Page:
You can read more about this in BellyBelly’s article 7 Huge Benefits of An Undisturbed First Hour After Birth.
#2 Cross cradle position
If you give birth to your baby in a hospital, the cross cradle position might be the first different feeding position you are shown, after the biological nurturing position.
A cross cradle position is ideal for a newborn baby as it is a fully supported position, including support for the baby’s neck and head.
To begin breastfeeding in a cross cradle hold, sit in a comfortable position with your back against a chair and both feet planted on the ground, or on a small footstool, if necessary. Support your baby in a straight line across the front of your body with the opposite arm to breast you are feeding from.
If you are feeding from your left breast, your baby will be supported with your right arm. Your baby’s bottom should sit in the crook of your arm and your hand should give support high on the back of your baby’s shoulders or neck.
Don’t hold the back of the baby’s head; instead, let your baby’s head tip back slightly so she can get a deep attachment.
The hand that is not supporting your baby can be used to support the breast, to help your baby attach, or it can be tucked under the opposite arm so that both your arms are cradling your baby.
#3 Cradle position
Once a mother becomes confident with the cross cradle hold, she usually moves on to a cradle hold.
The cradle hold is one of the classic breastfeeding positions we often see represented in images of mothers feeding their babies.
The cradle hold involves resting your baby’s body on your arm, on the same side you are feeding from, with your baby’s head and body facing towards your tummy.
This leaves your other arm free to support the breast, to help your baby attach, or to tuck under the other arm for a fully supported hold.
In this position, your arm is also free (and this is what we most often see) to perform other tasks, such as operating a phone or remote control, consuming drinks or one handed snacks or even stirring a pot or pushing a broom around.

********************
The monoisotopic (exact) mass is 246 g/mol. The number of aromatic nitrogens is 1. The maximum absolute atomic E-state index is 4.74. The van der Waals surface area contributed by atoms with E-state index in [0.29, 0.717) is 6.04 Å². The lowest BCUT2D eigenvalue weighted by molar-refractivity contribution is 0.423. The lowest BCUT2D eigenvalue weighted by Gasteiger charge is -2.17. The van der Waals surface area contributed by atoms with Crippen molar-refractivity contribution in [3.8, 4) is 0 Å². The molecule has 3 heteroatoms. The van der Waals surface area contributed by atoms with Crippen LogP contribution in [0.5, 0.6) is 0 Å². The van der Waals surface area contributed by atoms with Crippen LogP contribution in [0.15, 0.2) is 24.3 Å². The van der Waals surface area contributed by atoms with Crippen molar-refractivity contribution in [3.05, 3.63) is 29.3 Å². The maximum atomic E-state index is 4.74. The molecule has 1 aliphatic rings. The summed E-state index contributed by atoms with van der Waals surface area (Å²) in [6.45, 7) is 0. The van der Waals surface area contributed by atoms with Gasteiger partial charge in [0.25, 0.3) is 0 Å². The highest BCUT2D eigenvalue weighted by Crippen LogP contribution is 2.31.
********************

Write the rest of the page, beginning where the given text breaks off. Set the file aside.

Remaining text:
Breastfeeding mothers are the ultimate multitaskers!
#4 Underarm position (football or clutch hold)
The underarm position, commonly know as the football or clutch position, involves holding your baby in the crook of your arm or supported on a pillow, so that her head is in line with your breast and her body is tucked under your arm with her legs towards your back.
This position is ideal for mothers who have birthed their babies via cesarean section, as it prevents any pressure being placed against the mother’s abdominal scar.
It’s also a common position to use when feeding twins at the same time, as it allows plenty of room for both babies.
Some mothers with larger breasts find that the football or clutch holds works best for them, as they are able to tuck their baby’s body closer to their own body in this position.
#5 Side lying position
A side lying breastfeeding position is a great position for recovery, regardless of how your baby was born.
For mothers who have had a cesarean section, there is no contact with the abdominal scar.
For mothers who delivered vaginally, side lying avoids sitting for long periods, which can be uncomfortable or painful.
Lying horizontally after giving birth also promotes overall postpartum recovery.
Considering that newborn babies can feed for a total of anywhere between 8 and 12 hours each day, learning to breastfeed in a side lying position provides substantial benefits for a new mother.
This article is not a comprehensive list of all the possible options for breastfeeding positioning and attachment; it’s an explanation of some of the most commonly used.
Don’t worry if your preferred position has not appeared in the article.
Remember, the best way is the way that works best for you!
For more information on breastfeeding positioning and attachment, you can read the Australian Breastfeeding Association’s article: Positioning – how to hold your baby to breastfeed.